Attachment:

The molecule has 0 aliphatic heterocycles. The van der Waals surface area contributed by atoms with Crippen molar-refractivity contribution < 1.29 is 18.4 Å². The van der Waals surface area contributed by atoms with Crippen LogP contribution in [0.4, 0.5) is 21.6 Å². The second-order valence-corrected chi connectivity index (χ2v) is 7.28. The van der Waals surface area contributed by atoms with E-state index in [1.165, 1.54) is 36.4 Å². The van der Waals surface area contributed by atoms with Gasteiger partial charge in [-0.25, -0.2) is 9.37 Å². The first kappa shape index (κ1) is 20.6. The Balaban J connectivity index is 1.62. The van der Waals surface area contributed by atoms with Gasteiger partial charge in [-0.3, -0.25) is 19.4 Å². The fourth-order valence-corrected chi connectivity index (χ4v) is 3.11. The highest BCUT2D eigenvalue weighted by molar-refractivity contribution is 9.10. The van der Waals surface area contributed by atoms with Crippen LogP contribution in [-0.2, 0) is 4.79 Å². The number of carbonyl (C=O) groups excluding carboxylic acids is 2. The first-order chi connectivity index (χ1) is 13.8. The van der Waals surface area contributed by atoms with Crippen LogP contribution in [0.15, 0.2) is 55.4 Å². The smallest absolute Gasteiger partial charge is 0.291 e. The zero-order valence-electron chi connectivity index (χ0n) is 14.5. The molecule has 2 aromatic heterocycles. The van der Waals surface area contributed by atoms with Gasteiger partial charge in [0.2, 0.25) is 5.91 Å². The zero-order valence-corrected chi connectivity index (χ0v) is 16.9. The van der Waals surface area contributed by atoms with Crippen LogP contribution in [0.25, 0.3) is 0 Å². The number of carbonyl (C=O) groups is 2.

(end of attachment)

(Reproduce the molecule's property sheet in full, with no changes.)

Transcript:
The molecule has 0 aliphatic heterocycles. The van der Waals surface area contributed by atoms with Crippen molar-refractivity contribution < 1.29 is 18.4 Å². The van der Waals surface area contributed by atoms with Crippen LogP contribution in [0.4, 0.5) is 21.6 Å². The second-order valence-corrected chi connectivity index (χ2v) is 7.28. The van der Waals surface area contributed by atoms with E-state index in [1.165, 1.54) is 36.4 Å². The van der Waals surface area contributed by atoms with Gasteiger partial charge in [-0.25, -0.2) is 9.37 Å². The first kappa shape index (κ1) is 20.6. The Balaban J connectivity index is 1.62. The van der Waals surface area contributed by atoms with Gasteiger partial charge in [-0.3, -0.25) is 19.4 Å². The fourth-order valence-corrected chi connectivity index (χ4v) is 3.11. The highest BCUT2D eigenvalue weighted by molar-refractivity contribution is 9.10. The van der Waals surface area contributed by atoms with Crippen LogP contribution in [-0.2, 0) is 4.79 Å². The number of carbonyl (C=O) groups excluding carboxylic acids is 2. The first-order chi connectivity index (χ1) is 13.8. The van der Waals surface area contributed by atoms with Crippen LogP contribution in [0.15, 0.2) is 55.4 Å². The smallest absolute Gasteiger partial charge is 0.291 e. The zero-order valence-electron chi connectivity index (χ0n) is 14.5. The molecule has 2 aromatic heterocycles. The van der Waals surface area contributed by atoms with Gasteiger partial charge in [0.2, 0.25) is 5.91 Å². The zero-order valence-corrected chi connectivity index (χ0v) is 16.9. The van der Waals surface area contributed by atoms with Crippen LogP contribution in [0.25, 0.3) is 0 Å². The number of carbonyl (C=O) groups is 2.